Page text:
Some artists I’ve talked to seem to have a condescending attitude towards the ‘unwashed masses’, while I see the disconnection between fine art and regular people’s lives as a bad thing. It’s a tricky balance; on one hand, just like any professional field these days, fine art is highly specialized. Would you expect the general public to understand the significance of iridium deposits at the K/T barrier? Why should the public be expected to understand what is meant when an artist talks about “a dialogue between some poorly-executed artwork, and some idea no one cares about”? Demanding that artists produce work that is accessible to the lowest common denominator of the general public is asking them to produce far less than they are capable of, and the result would be some very, very uninteresting art. On the other hand, if contemporary art were put on trial, there is a good chance that much of it would be found guilty of deliberate obscurantism. Some art is difficult because it deals with difficult ideas, and some art is difficult because it has to hide its lack of ideas.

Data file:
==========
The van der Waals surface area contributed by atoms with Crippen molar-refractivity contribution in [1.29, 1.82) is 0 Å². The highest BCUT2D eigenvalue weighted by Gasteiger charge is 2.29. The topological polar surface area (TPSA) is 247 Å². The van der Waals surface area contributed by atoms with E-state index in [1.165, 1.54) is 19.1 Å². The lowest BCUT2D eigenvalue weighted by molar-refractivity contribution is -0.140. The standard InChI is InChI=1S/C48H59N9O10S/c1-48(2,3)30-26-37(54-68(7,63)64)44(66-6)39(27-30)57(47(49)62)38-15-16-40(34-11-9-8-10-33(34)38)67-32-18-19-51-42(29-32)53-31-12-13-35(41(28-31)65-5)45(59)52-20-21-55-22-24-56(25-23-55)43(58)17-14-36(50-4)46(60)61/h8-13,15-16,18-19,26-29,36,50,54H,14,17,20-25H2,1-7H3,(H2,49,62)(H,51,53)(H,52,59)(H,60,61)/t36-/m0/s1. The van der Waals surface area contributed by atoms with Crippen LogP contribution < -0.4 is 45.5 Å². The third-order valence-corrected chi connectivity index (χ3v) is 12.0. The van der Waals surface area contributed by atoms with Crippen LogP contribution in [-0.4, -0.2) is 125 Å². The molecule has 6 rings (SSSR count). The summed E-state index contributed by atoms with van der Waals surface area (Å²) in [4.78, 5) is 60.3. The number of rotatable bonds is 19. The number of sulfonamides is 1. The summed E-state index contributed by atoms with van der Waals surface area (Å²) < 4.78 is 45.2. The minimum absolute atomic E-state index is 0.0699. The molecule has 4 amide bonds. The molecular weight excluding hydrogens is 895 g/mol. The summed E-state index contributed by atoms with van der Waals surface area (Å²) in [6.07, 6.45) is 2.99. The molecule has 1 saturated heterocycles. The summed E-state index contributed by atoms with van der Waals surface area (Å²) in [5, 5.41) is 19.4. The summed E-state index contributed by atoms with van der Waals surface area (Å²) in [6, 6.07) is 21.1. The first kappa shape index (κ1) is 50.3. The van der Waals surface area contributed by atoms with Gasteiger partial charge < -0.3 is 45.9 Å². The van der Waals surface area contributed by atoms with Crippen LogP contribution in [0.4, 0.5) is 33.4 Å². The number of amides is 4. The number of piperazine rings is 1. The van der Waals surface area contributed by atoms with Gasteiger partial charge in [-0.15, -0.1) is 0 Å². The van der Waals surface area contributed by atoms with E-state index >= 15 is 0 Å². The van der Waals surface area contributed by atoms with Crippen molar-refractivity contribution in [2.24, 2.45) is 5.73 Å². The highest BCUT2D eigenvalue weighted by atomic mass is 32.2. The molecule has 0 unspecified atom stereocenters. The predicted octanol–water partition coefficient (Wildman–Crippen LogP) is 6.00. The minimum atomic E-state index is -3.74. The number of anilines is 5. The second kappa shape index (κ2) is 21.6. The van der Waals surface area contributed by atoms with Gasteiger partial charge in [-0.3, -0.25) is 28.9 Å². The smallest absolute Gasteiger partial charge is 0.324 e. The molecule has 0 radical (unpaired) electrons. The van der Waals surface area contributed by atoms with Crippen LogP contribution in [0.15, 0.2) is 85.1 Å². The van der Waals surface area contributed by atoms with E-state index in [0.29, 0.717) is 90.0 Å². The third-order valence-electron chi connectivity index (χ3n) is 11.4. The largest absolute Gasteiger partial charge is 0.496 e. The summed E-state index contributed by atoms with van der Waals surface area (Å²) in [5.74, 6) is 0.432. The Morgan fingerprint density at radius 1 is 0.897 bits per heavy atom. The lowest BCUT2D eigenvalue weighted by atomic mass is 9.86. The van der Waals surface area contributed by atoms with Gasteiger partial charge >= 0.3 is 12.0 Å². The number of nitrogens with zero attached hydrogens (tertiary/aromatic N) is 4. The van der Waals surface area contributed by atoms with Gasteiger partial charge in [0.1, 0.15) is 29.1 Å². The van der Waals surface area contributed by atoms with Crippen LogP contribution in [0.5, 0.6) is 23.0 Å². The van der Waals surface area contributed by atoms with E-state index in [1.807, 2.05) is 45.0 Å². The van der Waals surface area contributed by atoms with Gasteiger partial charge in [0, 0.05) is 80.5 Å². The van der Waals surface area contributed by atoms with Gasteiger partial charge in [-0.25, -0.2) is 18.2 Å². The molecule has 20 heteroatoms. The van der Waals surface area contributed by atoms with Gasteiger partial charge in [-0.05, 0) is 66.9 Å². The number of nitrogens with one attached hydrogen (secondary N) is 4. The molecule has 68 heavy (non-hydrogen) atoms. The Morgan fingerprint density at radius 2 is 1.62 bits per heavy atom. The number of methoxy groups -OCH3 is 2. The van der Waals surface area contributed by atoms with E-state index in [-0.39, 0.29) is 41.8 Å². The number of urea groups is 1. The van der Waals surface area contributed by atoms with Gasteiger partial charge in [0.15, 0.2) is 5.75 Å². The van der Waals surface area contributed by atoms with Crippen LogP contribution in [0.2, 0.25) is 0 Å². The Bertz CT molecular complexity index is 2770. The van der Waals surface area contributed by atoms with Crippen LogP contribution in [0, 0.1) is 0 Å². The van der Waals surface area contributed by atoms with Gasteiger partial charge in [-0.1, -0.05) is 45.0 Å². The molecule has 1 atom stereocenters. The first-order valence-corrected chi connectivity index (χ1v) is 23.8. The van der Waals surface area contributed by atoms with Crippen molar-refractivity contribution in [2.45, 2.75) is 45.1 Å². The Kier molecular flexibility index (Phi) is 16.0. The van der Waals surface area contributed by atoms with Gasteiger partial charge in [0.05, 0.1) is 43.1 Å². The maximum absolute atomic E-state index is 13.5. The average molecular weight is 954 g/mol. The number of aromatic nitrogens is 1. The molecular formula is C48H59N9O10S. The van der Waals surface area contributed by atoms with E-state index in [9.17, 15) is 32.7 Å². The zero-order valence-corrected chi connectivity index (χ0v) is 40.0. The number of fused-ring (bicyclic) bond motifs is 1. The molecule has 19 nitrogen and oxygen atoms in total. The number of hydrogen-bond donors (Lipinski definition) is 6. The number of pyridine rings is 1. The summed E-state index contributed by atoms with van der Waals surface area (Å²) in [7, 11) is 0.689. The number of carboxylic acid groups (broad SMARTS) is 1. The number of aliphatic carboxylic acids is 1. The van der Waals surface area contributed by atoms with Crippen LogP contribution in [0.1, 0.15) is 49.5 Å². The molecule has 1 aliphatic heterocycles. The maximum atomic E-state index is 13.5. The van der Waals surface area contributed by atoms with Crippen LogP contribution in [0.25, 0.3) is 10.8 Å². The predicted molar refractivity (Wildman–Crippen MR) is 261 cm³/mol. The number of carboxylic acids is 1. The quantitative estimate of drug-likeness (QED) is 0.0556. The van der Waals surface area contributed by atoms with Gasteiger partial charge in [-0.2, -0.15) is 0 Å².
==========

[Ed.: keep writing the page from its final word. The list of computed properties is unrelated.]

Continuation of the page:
Translating art speak into plain speak is a lot of fun. It’s amazing what happens when a seemingly complex idea is reduced to it’s simplest form. I was explaining this to my Mom on the phone the day after the event:

Nuit Blanche was cool, a lot of the art was neat, but I don’t get what the guide book is saying. The guide says that ‘this piece deconstructs our notions of x, and manages to find commonality between diametrically opposed concepts y and z. The artist invites the audience to reconsider y, within the context of z through the framework of x.’ What does that mean, Kyle?